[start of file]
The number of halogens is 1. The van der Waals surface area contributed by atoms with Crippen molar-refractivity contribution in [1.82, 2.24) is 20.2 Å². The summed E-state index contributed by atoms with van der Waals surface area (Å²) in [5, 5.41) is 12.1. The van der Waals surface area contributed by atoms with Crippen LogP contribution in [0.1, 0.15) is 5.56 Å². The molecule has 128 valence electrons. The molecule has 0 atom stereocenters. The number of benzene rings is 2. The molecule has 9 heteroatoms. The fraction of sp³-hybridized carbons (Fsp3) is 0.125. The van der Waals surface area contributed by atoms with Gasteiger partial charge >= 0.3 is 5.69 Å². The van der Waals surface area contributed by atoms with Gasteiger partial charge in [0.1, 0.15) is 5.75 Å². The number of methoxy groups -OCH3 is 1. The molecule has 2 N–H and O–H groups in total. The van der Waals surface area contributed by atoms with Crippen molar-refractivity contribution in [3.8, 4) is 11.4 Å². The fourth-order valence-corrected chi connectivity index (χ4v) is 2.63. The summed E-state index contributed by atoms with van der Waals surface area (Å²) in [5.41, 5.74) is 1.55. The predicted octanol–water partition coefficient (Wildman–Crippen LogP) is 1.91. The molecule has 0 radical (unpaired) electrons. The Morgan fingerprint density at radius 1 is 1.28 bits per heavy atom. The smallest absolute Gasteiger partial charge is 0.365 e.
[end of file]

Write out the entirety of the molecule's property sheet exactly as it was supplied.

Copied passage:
The number of halogens is 1. The van der Waals surface area contributed by atoms with Crippen molar-refractivity contribution in [1.82, 2.24) is 20.2 Å². The summed E-state index contributed by atoms with van der Waals surface area (Å²) in [5, 5.41) is 12.1. The van der Waals surface area contributed by atoms with Crippen LogP contribution in [0.1, 0.15) is 5.56 Å². The molecule has 128 valence electrons. The molecule has 0 atom stereocenters. The number of benzene rings is 2. The molecule has 9 heteroatoms. The fraction of sp³-hybridized carbons (Fsp3) is 0.125. The van der Waals surface area contributed by atoms with Gasteiger partial charge >= 0.3 is 5.69 Å². The van der Waals surface area contributed by atoms with Gasteiger partial charge in [0.1, 0.15) is 5.75 Å². The number of methoxy groups -OCH3 is 1. The molecule has 2 N–H and O–H groups in total. The van der Waals surface area contributed by atoms with Crippen molar-refractivity contribution in [3.8, 4) is 11.4 Å². The fourth-order valence-corrected chi connectivity index (χ4v) is 2.63. The summed E-state index contributed by atoms with van der Waals surface area (Å²) in [5.41, 5.74) is 1.55. The predicted octanol–water partition coefficient (Wildman–Crippen LogP) is 1.91. The molecule has 0 radical (unpaired) electrons. The Morgan fingerprint density at radius 1 is 1.28 bits per heavy atom. The smallest absolute Gasteiger partial charge is 0.365 e.